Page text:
Photos From Georgia Defense and Trial Lawyers Gathering with Appellate Bench

The Georgia Defense Lawyers Association and the Georgia Trial Lawyers Association held their second joint happy hour with the appellate bench on April 7.

Juvenile Justice Center

Fulton County Juvenile Court Summit to Target Youth Gangs

By Greg Land |

Fulton County Juvenile Court will host a "Youth and the Law Summit" on Saturday from noon to 4 p.m., which teenagers and their parents are invited to attend to learn about the perils of gangs in their community.

L-R Alan Hamilton and James Roth.

Stone Mountain Park Collision Yields $2.2M Verdict

By Greg Land |

A DeKalb County jury awarded more than $2.2 million to a man who was able to drive away from a two-vehicle collision inside Stone Mountain Park and attend a company picnic, only later seeking relief for spinal and shoulder pain.

Coleman Watson

Bitcoin: The Next Electronic Payment Revolution for Law Firms

By Coleman W. Watson | Special to the Daily Report |

Cash may always be king, but it has become a rare form of payment in business transactions. As of 2009, decentralized cryptocurrency is the new kid on the block, giving rise to the next revolution.

April 24, 2015 - Graniteville, South Carolina, U.S. - Georgia Regents College of Nursing students pose for a photo in front of five empty chairs, signifying the five Georgia Southern University nursing students who were killed in a car crash near Savannah, Ga., on Friday, April 24, 2015. In addition to sending a photo, the students plan to collect funds to send to Georgia Southern's student government association, which will decide how it is allocated.

Big Settlements Reached in Deaths of Nursing Students Killed in Truck Crash, Plaintiffs' Lawyers Say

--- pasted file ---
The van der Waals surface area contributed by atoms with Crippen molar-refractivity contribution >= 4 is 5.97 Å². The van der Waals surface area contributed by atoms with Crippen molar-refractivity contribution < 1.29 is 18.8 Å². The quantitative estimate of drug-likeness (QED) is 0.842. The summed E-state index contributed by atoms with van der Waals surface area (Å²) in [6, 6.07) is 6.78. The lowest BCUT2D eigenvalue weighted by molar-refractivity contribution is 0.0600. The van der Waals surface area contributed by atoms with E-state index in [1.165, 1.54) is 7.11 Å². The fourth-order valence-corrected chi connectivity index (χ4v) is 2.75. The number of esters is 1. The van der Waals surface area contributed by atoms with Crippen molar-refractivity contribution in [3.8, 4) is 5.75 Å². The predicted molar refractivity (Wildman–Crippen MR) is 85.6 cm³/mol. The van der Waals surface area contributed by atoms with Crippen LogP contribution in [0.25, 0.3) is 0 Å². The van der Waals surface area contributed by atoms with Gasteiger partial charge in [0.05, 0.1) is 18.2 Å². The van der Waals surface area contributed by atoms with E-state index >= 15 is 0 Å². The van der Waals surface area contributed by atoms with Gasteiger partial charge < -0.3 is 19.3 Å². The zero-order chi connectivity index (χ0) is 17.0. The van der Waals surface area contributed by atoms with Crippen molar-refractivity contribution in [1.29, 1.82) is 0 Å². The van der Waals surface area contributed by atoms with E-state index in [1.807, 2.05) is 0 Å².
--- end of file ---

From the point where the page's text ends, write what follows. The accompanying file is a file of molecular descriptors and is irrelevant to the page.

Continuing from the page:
By R. Robin McDonald |

Attorneys for the families of four of the five nursing students who perished last year in a tractor-trailer collision on Interstate 16 near Savannah said that they have secured "substantial settlements" in civil suits against the truck owner, the driver and others. One lawyer said his client had received a $14 million payment.

Atlanta Food Frenzy Raises 18% of Its $125K Goal

By Gabrielle Orum Hernández |

After nearly three days of competition, legal organizations participating in the fifth annual Georgia Legal Food Frenzy in the Atlanta metro area have raised 18 percent of their regional collection goal of $125,000 for food banks.

Michael Rodgers

Polsinelli Snags Real Estate Partner From Seyfarth; and Other 'On the Move' News

By Meredith Hobbs |

Polsinelli has recruited real estate shareholder Mike Rodgers from Seyfarth Shaw, further expanding Polsinelli’s two-year-old Atlanta office.

Georgia State Capitol Building

Lawyers Fight to Maintain Presence in General Assembly

By Gabrielle Orum Hernández |

Georgia's legislature, which once teemed with lawyers, could hit its lowest numbers of legal membership in a decade.

DeKalb County Courts' E-Filing Will Be Down Noon Thursday Until Monday Morning

By Greg Land |

The e-filing system for the DeKalb County superior, state and magistrate courts will not be available from noon on Thursday, April 21, until 8:30 a.m. on Monday, April 25, while the courts change to a new case management system.

Gov. Nathan Deal

Gov. Nathan Deal Appoints 4 New Judges

By Gabrielle Orum Hernández |

Gov. Nathan Deal on Tuesday appointed three lawyers to Superior Court judgeships: Mary Beth Priest and John Worcester to the Superior Court of the Appalachian Judicial Circuit, and Eric Norris to the Superior Court of the Western Judicial Circuit. Deal also appointed Tammi Long Hayward to a State Court judgeship in Clayton County.

Widow of Fan Killed in Fall at Turner Field Sues Braves Over Railing Height

By Katheryn Hayes Tucker |

The family of a man killed after falling from the upper deck of Turner Field last year has sued the Atlanta Braves, parent company Liberty Media Corp. and Major League Baseball Enterprises, alleging the defendants knew the guard rail height was—and still is—dangerously low.

Ex-Partner: Judge Rickman Works Hard, Thinks Objectively and Is Compassionate

When my friend and former law partner, Brian Rickman, was appointed to the Georgia Court of Appeals, I expected two things: I knew Judge Rickman would distinguish himself among his peers, and I knew he would not be shy addressing controversial issues. What I did not expect was Judge Rickman's character to be questioned.

Wab Kadaba, who heads Kilpatrick Townsend’s IP group, left, chats with Henry Walker, the firm’s chair, over lattes in the firm’s new collaborative space, called the KT Hub.

Kilpatrick Transforms Library Into Modern Collaboration Hub—With Latte

By Meredith Hobbs |